The mass move to digital during the pandemic and the embrace of generative AI accelerated cloud adoption, and the trend hasn’t reversed. On the contrary, Gartner estimates that, in 2023, global end-user spending on public clouds will reach over $599 billion, up from $421 billion in 2021 and nearly $500 billion in 2022.
Not every enterprise has adjusted well to the new norm. One challenge they’re encountering is overspending; according to a recent Forrester report, a whopping 94% of companies say that they’ve experienced avoidable cloud expenses due to underused and overprovisioned resources, a lack of in-house talent to oversee cloud infrastructure and other related factors.
The intractable problem of keeping track of — and reducing — cloud spend spawned an entirely new market of tools, FinOps, designed to abstract away cloud orchestration and optimization tasks. Competition in the sector grows by the day, but one of the more successful ventures is Cast AI, which today announced that it raised $35 million in a Series B round led by Vintage Investment Partners with participation from Creandum and Uncorrelated Ventures.
The new cash brings Cast AI’s total raised to $73 million and will be put toward product development and growing the startup’s team of just over 100 employees, CEO Yuri Frayman says.
“Every startup has to answer a fundamental question in this economic environment: ‘Is our business going to massively grow and benefit from economic headwinds, or will we experience revenue contraction?,'” Frayman told TechCrunch in an email interview. “Many business-to-business software-as-a-service companies are experiencing contraction or slower growth as a result of cost reduction and efficiency programs by customers. Our business continues to grow rapidly because we save customers [money] on their cloud spend, improve performance and reliability and boost DevOps and engineering productivity.”
Cast AI was co-launched by Frayman, Leon Kuperman and Laurent Gil in 2019. The trio’s inspiration came from Zenedge, a cloud-based cybersecurity firm that Frayman, Kuperman and Gil previously co-founded (and which Oracle acquired in 2018), where they struggled to keep cloud costs under control as they scaled up the platform.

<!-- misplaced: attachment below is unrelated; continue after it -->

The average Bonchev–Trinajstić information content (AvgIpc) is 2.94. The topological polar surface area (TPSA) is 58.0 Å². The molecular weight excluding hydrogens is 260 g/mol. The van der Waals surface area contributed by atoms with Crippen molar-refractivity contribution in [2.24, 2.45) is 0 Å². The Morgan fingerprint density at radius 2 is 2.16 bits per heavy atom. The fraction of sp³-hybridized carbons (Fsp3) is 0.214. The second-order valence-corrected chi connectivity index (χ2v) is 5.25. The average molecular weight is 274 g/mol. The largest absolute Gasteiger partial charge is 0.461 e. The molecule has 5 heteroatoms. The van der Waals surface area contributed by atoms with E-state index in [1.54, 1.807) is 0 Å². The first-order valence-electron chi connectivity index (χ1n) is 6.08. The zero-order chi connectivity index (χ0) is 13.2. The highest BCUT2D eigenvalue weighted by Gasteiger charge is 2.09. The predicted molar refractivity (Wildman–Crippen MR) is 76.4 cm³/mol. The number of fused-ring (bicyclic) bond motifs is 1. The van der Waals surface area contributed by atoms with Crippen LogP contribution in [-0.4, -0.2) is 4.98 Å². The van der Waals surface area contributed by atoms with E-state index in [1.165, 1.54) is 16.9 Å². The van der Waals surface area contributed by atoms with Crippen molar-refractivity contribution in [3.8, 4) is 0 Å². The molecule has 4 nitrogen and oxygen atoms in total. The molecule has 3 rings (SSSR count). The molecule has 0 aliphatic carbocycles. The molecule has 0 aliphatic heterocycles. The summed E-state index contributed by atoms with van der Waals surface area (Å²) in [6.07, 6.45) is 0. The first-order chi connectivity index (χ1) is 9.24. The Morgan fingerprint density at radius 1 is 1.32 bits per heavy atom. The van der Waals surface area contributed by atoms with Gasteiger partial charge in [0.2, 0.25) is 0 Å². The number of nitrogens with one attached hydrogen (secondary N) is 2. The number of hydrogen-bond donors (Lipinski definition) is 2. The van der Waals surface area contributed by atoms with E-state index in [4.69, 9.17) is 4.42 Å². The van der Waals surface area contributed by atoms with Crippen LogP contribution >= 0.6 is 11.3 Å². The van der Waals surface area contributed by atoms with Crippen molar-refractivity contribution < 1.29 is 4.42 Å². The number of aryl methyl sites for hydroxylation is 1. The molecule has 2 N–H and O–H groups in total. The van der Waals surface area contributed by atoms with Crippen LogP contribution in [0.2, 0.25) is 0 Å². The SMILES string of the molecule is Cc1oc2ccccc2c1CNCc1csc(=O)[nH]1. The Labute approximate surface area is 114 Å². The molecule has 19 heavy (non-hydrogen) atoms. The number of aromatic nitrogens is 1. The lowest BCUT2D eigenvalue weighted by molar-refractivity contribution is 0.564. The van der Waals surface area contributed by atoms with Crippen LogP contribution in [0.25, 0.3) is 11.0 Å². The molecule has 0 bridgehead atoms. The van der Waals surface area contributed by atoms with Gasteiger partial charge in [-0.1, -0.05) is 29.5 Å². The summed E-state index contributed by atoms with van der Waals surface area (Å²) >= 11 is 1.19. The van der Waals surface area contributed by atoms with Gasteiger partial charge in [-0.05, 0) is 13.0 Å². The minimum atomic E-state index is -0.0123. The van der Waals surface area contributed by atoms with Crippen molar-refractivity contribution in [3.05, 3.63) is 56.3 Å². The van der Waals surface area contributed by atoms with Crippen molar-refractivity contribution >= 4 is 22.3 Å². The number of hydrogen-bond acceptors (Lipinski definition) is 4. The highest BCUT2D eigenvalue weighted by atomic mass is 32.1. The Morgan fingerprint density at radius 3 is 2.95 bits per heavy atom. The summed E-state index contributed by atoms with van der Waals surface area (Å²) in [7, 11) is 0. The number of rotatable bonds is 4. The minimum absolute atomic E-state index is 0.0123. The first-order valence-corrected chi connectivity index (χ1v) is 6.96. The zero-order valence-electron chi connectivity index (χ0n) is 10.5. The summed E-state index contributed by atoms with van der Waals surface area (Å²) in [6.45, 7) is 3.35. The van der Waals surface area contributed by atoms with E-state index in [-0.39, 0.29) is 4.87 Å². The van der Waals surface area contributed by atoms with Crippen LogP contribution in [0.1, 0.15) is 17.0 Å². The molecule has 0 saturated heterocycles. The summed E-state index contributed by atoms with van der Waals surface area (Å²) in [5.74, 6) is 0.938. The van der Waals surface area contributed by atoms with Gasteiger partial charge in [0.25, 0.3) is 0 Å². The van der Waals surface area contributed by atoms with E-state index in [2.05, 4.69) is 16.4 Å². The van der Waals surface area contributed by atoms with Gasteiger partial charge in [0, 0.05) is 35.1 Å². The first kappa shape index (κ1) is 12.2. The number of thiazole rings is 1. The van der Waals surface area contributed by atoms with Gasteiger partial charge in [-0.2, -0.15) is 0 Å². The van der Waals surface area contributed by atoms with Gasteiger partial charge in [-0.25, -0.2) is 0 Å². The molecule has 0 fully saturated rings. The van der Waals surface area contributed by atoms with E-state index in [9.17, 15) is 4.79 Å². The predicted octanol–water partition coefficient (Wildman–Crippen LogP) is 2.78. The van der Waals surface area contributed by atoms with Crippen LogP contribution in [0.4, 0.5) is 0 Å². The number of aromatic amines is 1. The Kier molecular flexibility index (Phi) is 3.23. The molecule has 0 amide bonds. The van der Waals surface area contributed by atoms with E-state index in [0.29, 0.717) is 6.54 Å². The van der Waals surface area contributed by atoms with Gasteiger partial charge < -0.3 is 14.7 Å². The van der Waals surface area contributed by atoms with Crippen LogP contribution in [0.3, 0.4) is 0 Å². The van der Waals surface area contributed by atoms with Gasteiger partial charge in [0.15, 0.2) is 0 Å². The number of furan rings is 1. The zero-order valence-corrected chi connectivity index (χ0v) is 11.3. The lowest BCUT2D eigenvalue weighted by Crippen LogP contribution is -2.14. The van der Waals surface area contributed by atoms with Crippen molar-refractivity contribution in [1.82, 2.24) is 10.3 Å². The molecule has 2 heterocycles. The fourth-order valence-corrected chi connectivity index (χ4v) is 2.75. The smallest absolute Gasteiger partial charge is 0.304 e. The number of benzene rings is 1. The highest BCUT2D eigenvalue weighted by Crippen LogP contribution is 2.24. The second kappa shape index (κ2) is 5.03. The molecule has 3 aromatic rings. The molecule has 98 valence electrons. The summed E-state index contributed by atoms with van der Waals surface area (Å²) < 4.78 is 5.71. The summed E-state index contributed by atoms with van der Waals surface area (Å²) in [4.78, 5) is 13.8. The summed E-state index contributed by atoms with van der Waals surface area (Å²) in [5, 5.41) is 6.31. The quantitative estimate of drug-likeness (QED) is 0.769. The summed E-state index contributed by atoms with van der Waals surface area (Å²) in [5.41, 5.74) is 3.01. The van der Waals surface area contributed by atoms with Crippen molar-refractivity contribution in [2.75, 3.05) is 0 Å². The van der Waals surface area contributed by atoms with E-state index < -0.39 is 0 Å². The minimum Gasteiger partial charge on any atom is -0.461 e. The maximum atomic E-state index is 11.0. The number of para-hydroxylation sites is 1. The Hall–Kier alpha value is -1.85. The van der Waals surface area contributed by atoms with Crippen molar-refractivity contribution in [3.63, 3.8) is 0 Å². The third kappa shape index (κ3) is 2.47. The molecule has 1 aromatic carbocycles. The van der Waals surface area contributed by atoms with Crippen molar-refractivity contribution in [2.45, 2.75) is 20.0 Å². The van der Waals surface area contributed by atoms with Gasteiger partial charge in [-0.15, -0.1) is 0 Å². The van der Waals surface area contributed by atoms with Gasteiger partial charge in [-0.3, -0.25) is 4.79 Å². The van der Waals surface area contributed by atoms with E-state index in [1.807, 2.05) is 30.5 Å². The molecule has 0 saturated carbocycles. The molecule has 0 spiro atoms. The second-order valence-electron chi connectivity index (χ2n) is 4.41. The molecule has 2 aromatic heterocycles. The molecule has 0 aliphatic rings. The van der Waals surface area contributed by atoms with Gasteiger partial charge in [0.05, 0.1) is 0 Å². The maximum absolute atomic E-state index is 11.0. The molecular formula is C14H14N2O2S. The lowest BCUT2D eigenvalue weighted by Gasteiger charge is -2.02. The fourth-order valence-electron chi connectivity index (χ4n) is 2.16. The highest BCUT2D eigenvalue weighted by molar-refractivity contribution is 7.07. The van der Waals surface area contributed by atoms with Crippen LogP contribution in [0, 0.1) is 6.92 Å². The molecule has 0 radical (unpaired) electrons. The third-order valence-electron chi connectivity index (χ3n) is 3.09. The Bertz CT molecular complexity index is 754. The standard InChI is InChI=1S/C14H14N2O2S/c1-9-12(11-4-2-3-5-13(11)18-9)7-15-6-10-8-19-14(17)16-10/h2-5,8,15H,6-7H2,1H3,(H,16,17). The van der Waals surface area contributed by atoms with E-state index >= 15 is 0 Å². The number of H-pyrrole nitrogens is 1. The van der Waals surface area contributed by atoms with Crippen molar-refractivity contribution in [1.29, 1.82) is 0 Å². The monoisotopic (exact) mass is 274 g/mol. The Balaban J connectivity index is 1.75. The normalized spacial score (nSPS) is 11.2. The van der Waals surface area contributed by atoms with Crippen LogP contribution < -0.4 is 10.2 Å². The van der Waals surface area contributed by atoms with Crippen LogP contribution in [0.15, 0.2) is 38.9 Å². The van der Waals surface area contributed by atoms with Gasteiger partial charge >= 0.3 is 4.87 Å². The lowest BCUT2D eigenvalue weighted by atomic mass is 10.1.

“While we got monthly statements full of individual line-item expenses, we had no realistic way to actually reduce those costs and optimize our cloud resources,” Frayman said. “We quickly realized that we weren’t alone.”
With Cast AI, Frayman and crew sought to build a tool that could automatically adjust cloud usage up and down while optimizing for cost and providing insights into how cloud resources — specifically Kubernetes clusters — were being actively provisioned.
Kubernetes, an open system for automating software deployment and management within environments called “containers,” is organized into clusters — collections of software-running machines. Cast connects to public clouds including AWS, Google Cloud Platform and Azure and uses models to analyze and autonomously tune these clusters across servers.
“We train our models on millions of utilization data points collected every 15 seconds, encompassing anonymized CPU and memory utilization in all global regions and across all cloud providers,” Frayman explained. “We’re able to predict lower future compute prices to impact future batch workload scheduling — kind of like searching for a cheaper flight on Kayak and booking a future date that’s cheaper. We also have customer-specific models around workload seasonality, which allows the Cast AI platform to be proactive, rather than purely reactive to current workload requirements.”
Cast AI competes with FinOps startups including Exostellar, which in September netted $15 million for its suite of tools designed to optimize “enterprise-level” cloud spend. CloudZero, ProsperOps, Finout, Vantage, Ternary and Zesty are just a few of the other companies competing for a slice of the budding FinOps segment, which is projected to be worth $2.75 billion by 2023.
“As enterprises become increasingly cloud native, our impact becomes more relevant to the C-Suite,” Frayman said. “Customers look to solutions from companies like Cast AI because they need an unbiased source of truth to help them navigate the FinOps problem. We don’t care if Google, Amazon or Microsoft make more money — we ultimately are responsible for customer savings, and that’s what we deliver.”